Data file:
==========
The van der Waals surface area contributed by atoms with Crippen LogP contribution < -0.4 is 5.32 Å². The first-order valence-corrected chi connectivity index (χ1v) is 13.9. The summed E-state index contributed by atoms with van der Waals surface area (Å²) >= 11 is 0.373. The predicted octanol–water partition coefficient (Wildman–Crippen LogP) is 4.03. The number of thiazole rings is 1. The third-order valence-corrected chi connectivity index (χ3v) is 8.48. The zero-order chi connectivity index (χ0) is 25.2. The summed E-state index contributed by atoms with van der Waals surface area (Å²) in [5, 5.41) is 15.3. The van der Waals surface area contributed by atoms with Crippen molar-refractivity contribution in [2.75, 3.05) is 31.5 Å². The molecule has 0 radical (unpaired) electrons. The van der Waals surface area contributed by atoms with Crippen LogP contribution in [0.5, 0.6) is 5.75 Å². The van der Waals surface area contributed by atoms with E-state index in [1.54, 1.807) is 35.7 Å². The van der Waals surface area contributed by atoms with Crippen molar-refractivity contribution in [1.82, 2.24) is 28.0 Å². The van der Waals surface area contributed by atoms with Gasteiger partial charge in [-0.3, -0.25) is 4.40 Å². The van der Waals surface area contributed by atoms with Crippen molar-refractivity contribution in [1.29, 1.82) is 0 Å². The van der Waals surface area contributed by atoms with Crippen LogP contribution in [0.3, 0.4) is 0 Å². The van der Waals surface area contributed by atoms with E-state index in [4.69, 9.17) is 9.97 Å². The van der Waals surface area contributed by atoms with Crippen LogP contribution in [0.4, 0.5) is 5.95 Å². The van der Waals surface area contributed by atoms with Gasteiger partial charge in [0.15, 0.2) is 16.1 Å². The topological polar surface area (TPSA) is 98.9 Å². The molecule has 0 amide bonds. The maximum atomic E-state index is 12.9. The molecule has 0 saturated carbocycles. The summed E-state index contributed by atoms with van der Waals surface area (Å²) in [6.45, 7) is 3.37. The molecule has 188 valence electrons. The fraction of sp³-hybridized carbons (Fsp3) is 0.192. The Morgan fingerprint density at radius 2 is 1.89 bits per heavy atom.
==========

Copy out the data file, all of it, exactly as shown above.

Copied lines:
The van der Waals surface area contributed by atoms with Crippen LogP contribution < -0.4 is 5.32 Å². The first-order valence-corrected chi connectivity index (χ1v) is 13.9. The summed E-state index contributed by atoms with van der Waals surface area (Å²) >= 11 is 0.373. The predicted octanol–water partition coefficient (Wildman–Crippen LogP) is 4.03. The number of thiazole rings is 1. The third-order valence-corrected chi connectivity index (χ3v) is 8.48. The zero-order chi connectivity index (χ0) is 25.2. The summed E-state index contributed by atoms with van der Waals surface area (Å²) in [5, 5.41) is 15.3. The van der Waals surface area contributed by atoms with Crippen molar-refractivity contribution in [2.75, 3.05) is 31.5 Å². The molecule has 0 radical (unpaired) electrons. The van der Waals surface area contributed by atoms with Crippen LogP contribution in [0.5, 0.6) is 5.75 Å². The van der Waals surface area contributed by atoms with E-state index in [1.54, 1.807) is 35.7 Å². The van der Waals surface area contributed by atoms with Crippen molar-refractivity contribution in [1.82, 2.24) is 28.0 Å². The van der Waals surface area contributed by atoms with Gasteiger partial charge in [-0.3, -0.25) is 4.40 Å². The van der Waals surface area contributed by atoms with Crippen molar-refractivity contribution in [1.29, 1.82) is 0 Å². The van der Waals surface area contributed by atoms with Crippen LogP contribution in [0.3, 0.4) is 0 Å². The van der Waals surface area contributed by atoms with E-state index in [4.69, 9.17) is 9.97 Å². The van der Waals surface area contributed by atoms with Crippen LogP contribution in [0.4, 0.5) is 5.95 Å². The van der Waals surface area contributed by atoms with Gasteiger partial charge in [0.15, 0.2) is 16.1 Å². The topological polar surface area (TPSA) is 98.9 Å². The molecule has 0 amide bonds. The maximum atomic E-state index is 12.9. The molecule has 0 saturated carbocycles. The summed E-state index contributed by atoms with van der Waals surface area (Å²) in [6.45, 7) is 3.37. The molecule has 188 valence electrons. The fraction of sp³-hybridized carbons (Fsp3) is 0.192. The Morgan fingerprint density at radius 2 is 1.89 bits per heavy atom.